To be honest, I wanted to like it more than I actually did. But I will be tuning in next week, so it must have done something right.
For those who know Gilmore Girls, the attractions are executive producer Amy Sherman-Palladino (and by now you’ve probably seen numerous reviews saying it’s distinctively hers), Emily Bishop – in what some might call a similar role – and, someone I didn’t know about till I watched it, Rose Abdoo (Gypsy.)
For those who don’t – and I promise I’m done with the comparisons (anyone else spot the Jeep that looked nothing like Lorelai’s?) – it’s for you if you like quirky small town settings (there isn’t even a movie theatre!) and you don’t mind a couple of older main characters alongside your teenagers.
I didn’t figure out the meaning of the title until the last minute… partly because I hadn’t really thought about it, mostly because I’m not up on my dancer slang.
“Bunhead” is, apparently, a slang term for a ballet dancer. (annoyingly obvious once you know, isn’t it?) So, if you haven’t watched it yet and and you don’t care for ballet… you might want to leave now.
The main character, Michelle (Sutton Foster) isn’t a ballet dancer herself – anymore. Yet. – but the girls are and mother-in-law Fanny (Bishop) is their teacher. Fairly safe bet Michelle ends up helping with the teaching though, if nothing else the pilot did set up the fact that there isn’t much else for her to do.
The story (so far)
The pilot begins by introducing us to Michelle, a background Vegas dancer who realizes her life is at a dead end – a fact finally brought home when she’s turned down for an audition at a glance, presumably for being too old.
Desperate, she finally gives in to the attentions of her
stalker admirer Hubbell (Alan Ruck) … and to cut a short story shorter, she ends up marrying him and moving to Stars Hollow “Paradise” with him.
Far too fast? Not much to sympathise with? What about the fact that in the course of their whirlwind (is there anything faster?) romance, he forgot to mention that he lives with his mother… and not only that, but her dance studio is right behind the house. Still no? Try sticking with it till the end of the episode, maybe the last few seconds will help.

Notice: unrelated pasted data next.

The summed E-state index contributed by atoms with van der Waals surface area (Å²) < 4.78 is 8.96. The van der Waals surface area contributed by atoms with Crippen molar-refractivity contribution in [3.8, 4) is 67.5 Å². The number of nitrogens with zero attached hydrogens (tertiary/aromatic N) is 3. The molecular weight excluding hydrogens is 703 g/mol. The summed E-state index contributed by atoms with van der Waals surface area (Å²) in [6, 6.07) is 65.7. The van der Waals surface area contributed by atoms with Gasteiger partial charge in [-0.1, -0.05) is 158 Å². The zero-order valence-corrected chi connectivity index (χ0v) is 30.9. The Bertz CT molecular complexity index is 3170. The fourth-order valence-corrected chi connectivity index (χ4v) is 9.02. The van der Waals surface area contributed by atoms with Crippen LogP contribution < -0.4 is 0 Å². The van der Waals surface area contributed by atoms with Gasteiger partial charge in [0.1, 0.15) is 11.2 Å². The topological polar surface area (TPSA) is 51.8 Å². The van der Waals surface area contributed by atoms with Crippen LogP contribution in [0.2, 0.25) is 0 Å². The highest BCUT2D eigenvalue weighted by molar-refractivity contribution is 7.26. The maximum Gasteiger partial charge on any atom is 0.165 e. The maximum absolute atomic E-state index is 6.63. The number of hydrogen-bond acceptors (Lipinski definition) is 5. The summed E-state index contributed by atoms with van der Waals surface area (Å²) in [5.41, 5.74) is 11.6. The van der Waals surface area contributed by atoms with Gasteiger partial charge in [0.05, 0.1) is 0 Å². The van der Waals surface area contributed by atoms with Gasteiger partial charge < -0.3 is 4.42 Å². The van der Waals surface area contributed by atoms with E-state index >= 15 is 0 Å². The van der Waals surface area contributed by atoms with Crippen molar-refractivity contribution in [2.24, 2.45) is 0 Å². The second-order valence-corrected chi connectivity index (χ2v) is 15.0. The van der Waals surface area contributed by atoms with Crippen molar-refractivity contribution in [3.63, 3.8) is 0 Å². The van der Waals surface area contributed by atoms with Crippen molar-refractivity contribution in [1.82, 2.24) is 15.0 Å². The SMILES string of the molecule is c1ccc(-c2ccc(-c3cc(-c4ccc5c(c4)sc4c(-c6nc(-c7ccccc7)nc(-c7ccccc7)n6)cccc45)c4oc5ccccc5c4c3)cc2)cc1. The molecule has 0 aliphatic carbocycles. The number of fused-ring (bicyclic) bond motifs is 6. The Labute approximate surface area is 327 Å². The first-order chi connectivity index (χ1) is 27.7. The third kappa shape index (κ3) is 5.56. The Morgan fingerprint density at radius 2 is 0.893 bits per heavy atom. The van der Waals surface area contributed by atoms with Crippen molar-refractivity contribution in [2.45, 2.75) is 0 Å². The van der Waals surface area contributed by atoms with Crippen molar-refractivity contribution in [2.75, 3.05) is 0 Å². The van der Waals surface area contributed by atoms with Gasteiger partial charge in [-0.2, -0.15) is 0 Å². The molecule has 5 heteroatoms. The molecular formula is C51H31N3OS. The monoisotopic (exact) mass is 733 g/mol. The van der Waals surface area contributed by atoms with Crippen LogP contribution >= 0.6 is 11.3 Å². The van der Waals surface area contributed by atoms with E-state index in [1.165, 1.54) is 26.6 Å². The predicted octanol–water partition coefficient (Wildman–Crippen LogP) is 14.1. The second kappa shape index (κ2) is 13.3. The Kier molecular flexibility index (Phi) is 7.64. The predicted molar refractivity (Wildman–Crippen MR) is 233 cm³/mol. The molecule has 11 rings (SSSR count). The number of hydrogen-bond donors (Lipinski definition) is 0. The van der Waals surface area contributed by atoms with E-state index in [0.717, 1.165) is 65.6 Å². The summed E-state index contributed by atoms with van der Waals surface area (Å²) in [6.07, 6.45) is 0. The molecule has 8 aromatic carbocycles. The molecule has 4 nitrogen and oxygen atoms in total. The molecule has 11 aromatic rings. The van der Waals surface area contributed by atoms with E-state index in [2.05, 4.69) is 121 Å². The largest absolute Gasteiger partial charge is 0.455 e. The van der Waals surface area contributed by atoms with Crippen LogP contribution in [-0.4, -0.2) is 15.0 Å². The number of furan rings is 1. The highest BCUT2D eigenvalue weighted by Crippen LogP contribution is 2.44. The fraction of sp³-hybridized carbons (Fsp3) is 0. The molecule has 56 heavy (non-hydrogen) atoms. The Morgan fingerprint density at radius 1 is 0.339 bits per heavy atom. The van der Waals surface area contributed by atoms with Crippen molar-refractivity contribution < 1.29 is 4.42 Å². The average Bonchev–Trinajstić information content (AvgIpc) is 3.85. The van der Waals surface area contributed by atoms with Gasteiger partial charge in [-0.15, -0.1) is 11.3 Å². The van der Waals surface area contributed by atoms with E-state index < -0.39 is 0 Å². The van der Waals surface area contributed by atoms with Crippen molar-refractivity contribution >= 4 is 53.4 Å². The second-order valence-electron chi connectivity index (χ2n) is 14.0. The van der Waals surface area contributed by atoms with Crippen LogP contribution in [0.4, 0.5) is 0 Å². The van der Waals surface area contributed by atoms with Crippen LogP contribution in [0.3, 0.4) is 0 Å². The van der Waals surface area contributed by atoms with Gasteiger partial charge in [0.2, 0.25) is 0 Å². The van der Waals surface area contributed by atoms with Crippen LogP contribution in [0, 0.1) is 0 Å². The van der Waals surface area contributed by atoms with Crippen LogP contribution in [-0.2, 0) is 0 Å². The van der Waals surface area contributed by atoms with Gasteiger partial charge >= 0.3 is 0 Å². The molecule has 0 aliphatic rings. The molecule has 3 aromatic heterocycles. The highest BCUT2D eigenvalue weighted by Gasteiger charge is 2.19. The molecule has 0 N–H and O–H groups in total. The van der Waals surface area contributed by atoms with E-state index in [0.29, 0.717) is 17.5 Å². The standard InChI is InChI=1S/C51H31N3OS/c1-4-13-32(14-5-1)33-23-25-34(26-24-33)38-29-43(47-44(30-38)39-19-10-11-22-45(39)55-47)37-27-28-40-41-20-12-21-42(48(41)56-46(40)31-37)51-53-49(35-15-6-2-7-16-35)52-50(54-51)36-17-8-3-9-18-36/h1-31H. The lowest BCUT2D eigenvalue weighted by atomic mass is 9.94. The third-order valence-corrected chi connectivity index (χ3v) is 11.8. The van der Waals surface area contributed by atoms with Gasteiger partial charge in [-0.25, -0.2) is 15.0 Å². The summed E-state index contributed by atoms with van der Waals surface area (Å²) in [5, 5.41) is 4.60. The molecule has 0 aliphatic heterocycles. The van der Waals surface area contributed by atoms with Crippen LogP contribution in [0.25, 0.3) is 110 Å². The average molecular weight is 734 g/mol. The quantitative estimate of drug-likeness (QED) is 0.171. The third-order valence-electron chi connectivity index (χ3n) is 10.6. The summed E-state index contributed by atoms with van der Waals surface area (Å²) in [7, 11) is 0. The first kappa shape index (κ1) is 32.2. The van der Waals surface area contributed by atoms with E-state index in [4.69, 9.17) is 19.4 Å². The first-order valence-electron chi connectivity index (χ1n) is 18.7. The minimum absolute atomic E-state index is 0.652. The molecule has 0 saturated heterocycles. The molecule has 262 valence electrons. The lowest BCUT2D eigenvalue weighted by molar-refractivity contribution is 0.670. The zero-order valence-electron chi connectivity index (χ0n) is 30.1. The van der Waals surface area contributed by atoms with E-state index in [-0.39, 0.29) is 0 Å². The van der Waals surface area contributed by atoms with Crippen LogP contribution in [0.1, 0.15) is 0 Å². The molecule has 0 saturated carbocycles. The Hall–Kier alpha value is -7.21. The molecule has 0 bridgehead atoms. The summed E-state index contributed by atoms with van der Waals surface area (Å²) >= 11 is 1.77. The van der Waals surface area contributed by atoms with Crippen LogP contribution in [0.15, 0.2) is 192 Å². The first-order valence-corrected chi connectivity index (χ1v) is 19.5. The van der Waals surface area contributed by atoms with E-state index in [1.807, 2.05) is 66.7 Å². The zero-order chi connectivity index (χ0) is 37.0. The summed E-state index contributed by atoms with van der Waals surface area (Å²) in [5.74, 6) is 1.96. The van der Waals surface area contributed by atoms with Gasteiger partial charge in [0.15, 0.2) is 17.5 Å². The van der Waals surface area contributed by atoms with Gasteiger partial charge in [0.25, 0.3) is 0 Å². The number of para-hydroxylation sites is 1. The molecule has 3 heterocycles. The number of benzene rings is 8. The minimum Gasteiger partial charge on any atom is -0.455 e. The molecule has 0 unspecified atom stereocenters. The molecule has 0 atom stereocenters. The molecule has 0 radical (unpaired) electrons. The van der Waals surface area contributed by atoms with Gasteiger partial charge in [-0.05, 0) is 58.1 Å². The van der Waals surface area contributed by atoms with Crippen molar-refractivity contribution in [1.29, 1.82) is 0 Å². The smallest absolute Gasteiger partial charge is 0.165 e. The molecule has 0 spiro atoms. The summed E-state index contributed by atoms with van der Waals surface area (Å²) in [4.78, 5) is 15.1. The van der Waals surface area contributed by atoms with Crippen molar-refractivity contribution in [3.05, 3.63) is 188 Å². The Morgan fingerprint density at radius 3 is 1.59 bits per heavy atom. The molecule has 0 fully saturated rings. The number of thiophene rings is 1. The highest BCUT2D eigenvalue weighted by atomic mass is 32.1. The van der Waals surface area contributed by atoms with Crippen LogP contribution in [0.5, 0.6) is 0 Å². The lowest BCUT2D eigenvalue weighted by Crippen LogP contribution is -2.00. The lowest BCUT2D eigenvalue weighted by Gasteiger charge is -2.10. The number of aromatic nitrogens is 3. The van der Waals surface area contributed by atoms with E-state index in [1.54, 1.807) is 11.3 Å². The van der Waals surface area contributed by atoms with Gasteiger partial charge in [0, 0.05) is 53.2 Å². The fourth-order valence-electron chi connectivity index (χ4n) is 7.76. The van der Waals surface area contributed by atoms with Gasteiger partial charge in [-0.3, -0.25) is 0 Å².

The titular bunheads are Boo (Kaitlyn Jenkins), Sasha (Julia Goldani Telles), Melanie (Emma Dumont) and Ginny (Bailey Buntain).
These girls range from having talent but no ambition to ambition but convinced that they won’t make it, whether it’s due to too-big boobs or just a too-big body build. What they do all have in common is admiring Michelle’s experience, and learning how to make their own excitement in a small town where it’s a great night when someone leaves the library unlocked (subtle jab at promoting reading?)
The townspeople are introduced both at and because of the wedding party Fanny insists on throwing; a hysterical woman at the dress shop is Hubbell’s ex (Stacey Orisano), and Michelle meets the teenagers when she ducks out of the party after being rather badly received by everyone else.
We learn more about Michelle and Fanny during their heart to heart later in the evening, which culminates in them growing closer via – what else – a dance-off; Michelle, a young woman who made a wrong move and suddenly found herself stuck in Vegas; Fanny an older woman teaching rather than having followed her dreams.
We don’t learn all that much about Hubbell aside from his fascination with Michelle, who he’s been unsuccessfully trying to court for a while now. He manages to catch her at a particularly low point – low enough to finally get his date – and his talk of her being beautiful and his wanting to look after her is what prompts her to take her chance to get away from her life.
Despite the comparisons by myself and others, this isn’t Gilmore Girls.
Only that it’s set in a small town and it’s women-centric, anyway. There are similarities in the style of dialogue that could be a deal breaker if fast talking and quips isn’t your thing.
I can acknowledge that I don’t watch that many shows (compared to how many are out there), but what makes it different to what I do know:
It’s a show with teenagers, but these are not self-sufficient teenagers who act like adults, or ones with little to no adult supervision – there are four teenagers and two women in a student/teacher relationship. A good student/teacher relationship.
It’s set in a small town rather than a big city (or a small part of a big city.)
It’s about ballet dancers; ballet tends to be a topic within larger shows, rather than the focus of a scripted show.
So, will anyone be joining me for the ride? If you’re in the US, it’s on ABC Family on Mondays.